• Publications
  • Influence
The ethics of placebo-controlled trials--a middle ground.
HE first placebo-controlled trial was probably conducted in 1931, when sanocrysin was compared with distilled water for the treatment of tuberculosis. 1 Ever since then, placebo-controlled trialsExpand
End-of-life care for patients with dementia.
  • F. Miller
  • Medicine
  • The New England journal of medicine
  • 12 February 2004
The dead donor rule and organ transplantation.
At the dawn of organ transplantation, the dead donor rule was accepted as an ethical premise that did not require reflection or justification. Dr. Robert Truog and Franklin Miller write that, inExpand
The dead-donor rule and the future of organ donation.
The ethics of organ transplantation have been premised on the “dead-donor rule”: vital organs should be taken only from persons who are dead. But why shouldn't some living patients, such as thoseExpand
Payment for research participation: a coercive offer?
Payment for research participation has raised ethical concerns, especially with respect to its potential for coercion. We argue that characterising payment for research participation as coercive isExpand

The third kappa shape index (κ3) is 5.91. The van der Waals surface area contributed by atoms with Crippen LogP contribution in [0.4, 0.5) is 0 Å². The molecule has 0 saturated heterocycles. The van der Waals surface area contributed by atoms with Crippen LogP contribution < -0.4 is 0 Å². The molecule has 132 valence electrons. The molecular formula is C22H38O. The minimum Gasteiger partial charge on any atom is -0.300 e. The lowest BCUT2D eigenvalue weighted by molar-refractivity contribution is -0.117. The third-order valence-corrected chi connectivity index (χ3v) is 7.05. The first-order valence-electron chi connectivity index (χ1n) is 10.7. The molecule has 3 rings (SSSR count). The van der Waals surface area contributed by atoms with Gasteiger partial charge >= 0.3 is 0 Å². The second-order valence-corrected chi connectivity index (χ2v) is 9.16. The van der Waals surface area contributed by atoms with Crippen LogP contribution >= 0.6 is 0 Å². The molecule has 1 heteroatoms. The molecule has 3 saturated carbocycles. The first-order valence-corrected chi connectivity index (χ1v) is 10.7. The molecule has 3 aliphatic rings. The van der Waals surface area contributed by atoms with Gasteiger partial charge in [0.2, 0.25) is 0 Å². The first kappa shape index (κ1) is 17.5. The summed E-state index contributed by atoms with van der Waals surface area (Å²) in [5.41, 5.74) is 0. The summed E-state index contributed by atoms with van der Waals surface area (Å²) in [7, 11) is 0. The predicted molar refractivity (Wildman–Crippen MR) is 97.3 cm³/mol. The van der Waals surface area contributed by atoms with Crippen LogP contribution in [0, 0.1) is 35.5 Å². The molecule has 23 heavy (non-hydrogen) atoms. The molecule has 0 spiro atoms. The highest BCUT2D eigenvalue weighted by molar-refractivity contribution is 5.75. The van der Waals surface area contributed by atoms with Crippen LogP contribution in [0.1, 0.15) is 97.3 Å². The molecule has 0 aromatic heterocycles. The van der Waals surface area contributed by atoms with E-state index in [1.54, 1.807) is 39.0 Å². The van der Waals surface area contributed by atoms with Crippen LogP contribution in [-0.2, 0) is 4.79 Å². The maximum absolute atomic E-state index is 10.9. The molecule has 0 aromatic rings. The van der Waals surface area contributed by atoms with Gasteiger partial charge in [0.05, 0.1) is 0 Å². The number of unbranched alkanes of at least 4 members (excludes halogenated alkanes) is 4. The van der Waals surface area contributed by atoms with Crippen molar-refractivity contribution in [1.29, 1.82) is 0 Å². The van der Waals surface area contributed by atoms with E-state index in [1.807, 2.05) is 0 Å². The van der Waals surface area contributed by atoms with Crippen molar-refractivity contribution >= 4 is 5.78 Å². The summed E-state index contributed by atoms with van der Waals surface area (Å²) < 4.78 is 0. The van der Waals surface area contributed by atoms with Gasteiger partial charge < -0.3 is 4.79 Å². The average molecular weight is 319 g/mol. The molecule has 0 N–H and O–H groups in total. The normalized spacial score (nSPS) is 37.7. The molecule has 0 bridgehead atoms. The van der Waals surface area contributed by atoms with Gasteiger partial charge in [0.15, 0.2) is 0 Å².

The dead donor rule: can it withstand critical scrutiny?
Transplantation of vital organs has been premised ethically and legally on "the dead donor rule" (DDR)-the requirement that donors are determined to be dead before these organs are procured.Expand
A narrative review of the empirical evidence on public attitudes on brain death and vital organ transplantation: the need for better data to inform policy
Vital organ transplantation is premised on ‘the dead donor rule’: donors must be declared dead according to medical and legal criteria prior to donation. However, it is controversial whetherExpand
When and Why Is Research without Consent Permissible?
The purpose of consent is to let a person waive her rights of control over some aspects of her life. But becoming part of a research study does not always seriously undermine one's control.